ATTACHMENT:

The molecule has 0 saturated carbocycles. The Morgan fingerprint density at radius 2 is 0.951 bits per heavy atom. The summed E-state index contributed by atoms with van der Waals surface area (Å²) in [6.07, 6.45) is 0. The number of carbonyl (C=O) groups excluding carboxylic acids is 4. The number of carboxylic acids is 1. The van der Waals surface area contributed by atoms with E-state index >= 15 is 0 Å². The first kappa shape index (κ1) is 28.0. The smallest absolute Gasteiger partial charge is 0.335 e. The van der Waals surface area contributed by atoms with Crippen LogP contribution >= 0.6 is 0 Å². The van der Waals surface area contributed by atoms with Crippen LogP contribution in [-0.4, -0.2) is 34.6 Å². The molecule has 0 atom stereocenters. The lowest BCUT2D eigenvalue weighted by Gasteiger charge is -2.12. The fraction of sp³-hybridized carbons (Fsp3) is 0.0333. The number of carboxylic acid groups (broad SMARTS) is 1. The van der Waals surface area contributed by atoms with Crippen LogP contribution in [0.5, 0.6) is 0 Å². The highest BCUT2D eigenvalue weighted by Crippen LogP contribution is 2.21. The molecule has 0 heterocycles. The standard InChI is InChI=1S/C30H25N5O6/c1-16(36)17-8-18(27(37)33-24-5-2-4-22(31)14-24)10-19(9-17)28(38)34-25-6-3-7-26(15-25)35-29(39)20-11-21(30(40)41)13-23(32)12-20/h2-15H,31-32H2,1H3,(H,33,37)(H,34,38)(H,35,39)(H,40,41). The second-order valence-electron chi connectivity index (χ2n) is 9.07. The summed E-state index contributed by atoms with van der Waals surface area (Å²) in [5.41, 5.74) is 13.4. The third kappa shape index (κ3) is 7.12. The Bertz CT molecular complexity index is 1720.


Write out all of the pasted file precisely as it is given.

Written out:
The molecule has 0 saturated carbocycles. The Morgan fingerprint density at radius 2 is 0.951 bits per heavy atom. The summed E-state index contributed by atoms with van der Waals surface area (Å²) in [6.07, 6.45) is 0. The number of carbonyl (C=O) groups excluding carboxylic acids is 4. The number of carboxylic acids is 1. The van der Waals surface area contributed by atoms with E-state index >= 15 is 0 Å². The first kappa shape index (κ1) is 28.0. The smallest absolute Gasteiger partial charge is 0.335 e. The van der Waals surface area contributed by atoms with Crippen LogP contribution >= 0.6 is 0 Å². The van der Waals surface area contributed by atoms with Crippen LogP contribution in [-0.4, -0.2) is 34.6 Å². The molecule has 0 atom stereocenters. The lowest BCUT2D eigenvalue weighted by Gasteiger charge is -2.12. The fraction of sp³-hybridized carbons (Fsp3) is 0.0333. The number of carboxylic acid groups (broad SMARTS) is 1. The van der Waals surface area contributed by atoms with Crippen LogP contribution in [0.5, 0.6) is 0 Å². The highest BCUT2D eigenvalue weighted by Crippen LogP contribution is 2.21. The molecule has 0 heterocycles. The standard InChI is InChI=1S/C30H25N5O6/c1-16(36)17-8-18(27(37)33-24-5-2-4-22(31)14-24)10-19(9-17)28(38)34-25-6-3-7-26(15-25)35-29(39)20-11-21(30(40)41)13-23(32)12-20/h2-15H,31-32H2,1H3,(H,33,37)(H,34,38)(H,35,39)(H,40,41). The second-order valence-electron chi connectivity index (χ2n) is 9.07. The summed E-state index contributed by atoms with van der Waals surface area (Å²) in [5.41, 5.74) is 13.4. The third kappa shape index (κ3) is 7.12. The Bertz CT molecular complexity index is 1720.